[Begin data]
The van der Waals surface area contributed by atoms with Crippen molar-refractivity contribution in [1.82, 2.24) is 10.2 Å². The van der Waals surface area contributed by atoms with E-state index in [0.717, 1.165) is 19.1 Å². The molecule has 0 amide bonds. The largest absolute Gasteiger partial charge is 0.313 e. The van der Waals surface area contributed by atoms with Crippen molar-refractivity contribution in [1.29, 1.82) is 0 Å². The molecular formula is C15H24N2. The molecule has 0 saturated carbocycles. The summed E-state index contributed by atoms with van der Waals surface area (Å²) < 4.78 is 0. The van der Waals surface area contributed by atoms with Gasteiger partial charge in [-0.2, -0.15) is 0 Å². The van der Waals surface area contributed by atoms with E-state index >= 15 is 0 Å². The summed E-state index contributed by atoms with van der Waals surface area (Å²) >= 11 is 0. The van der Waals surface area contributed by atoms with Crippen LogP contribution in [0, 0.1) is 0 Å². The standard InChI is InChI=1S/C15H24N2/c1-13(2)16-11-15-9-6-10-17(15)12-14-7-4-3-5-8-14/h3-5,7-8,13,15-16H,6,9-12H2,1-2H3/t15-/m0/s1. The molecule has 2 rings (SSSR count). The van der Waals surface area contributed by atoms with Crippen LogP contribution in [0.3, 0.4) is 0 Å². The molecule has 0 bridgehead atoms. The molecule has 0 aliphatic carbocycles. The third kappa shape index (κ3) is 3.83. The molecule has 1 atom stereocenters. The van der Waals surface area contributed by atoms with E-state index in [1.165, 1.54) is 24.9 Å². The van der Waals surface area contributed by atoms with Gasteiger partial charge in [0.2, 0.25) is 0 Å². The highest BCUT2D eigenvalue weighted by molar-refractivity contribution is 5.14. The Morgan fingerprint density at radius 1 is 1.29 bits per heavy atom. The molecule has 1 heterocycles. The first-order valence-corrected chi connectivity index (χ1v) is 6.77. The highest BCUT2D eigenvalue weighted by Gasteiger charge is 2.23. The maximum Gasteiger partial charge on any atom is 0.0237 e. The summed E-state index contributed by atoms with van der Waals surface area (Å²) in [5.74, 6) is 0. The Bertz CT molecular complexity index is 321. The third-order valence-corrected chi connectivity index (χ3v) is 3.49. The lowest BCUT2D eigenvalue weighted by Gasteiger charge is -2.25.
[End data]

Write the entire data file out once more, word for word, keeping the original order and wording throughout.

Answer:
The van der Waals surface area contributed by atoms with Crippen molar-refractivity contribution in [1.82, 2.24) is 10.2 Å². The van der Waals surface area contributed by atoms with E-state index in [0.717, 1.165) is 19.1 Å². The molecule has 0 amide bonds. The largest absolute Gasteiger partial charge is 0.313 e. The van der Waals surface area contributed by atoms with Crippen molar-refractivity contribution in [1.29, 1.82) is 0 Å². The molecular formula is C15H24N2. The molecule has 0 saturated carbocycles. The summed E-state index contributed by atoms with van der Waals surface area (Å²) < 4.78 is 0. The van der Waals surface area contributed by atoms with Gasteiger partial charge in [-0.2, -0.15) is 0 Å². The van der Waals surface area contributed by atoms with E-state index >= 15 is 0 Å². The summed E-state index contributed by atoms with van der Waals surface area (Å²) >= 11 is 0. The van der Waals surface area contributed by atoms with Crippen LogP contribution in [0, 0.1) is 0 Å². The standard InChI is InChI=1S/C15H24N2/c1-13(2)16-11-15-9-6-10-17(15)12-14-7-4-3-5-8-14/h3-5,7-8,13,15-16H,6,9-12H2,1-2H3/t15-/m0/s1. The molecule has 2 rings (SSSR count). The van der Waals surface area contributed by atoms with Crippen LogP contribution in [0.3, 0.4) is 0 Å². The molecule has 0 bridgehead atoms. The molecule has 0 aliphatic carbocycles. The third kappa shape index (κ3) is 3.83. The molecule has 1 atom stereocenters. The van der Waals surface area contributed by atoms with E-state index in [1.165, 1.54) is 24.9 Å². The van der Waals surface area contributed by atoms with Gasteiger partial charge in [0.2, 0.25) is 0 Å². The highest BCUT2D eigenvalue weighted by molar-refractivity contribution is 5.14. The Morgan fingerprint density at radius 1 is 1.29 bits per heavy atom. The molecule has 1 heterocycles. The first-order valence-corrected chi connectivity index (χ1v) is 6.77. The highest BCUT2D eigenvalue weighted by Gasteiger charge is 2.23. The maximum Gasteiger partial charge on any atom is 0.0237 e. The summed E-state index contributed by atoms with van der Waals surface area (Å²) in [5.74, 6) is 0. The Bertz CT molecular complexity index is 321. The third-order valence-corrected chi connectivity index (χ3v) is 3.49. The lowest BCUT2D eigenvalue weighted by Gasteiger charge is -2.25.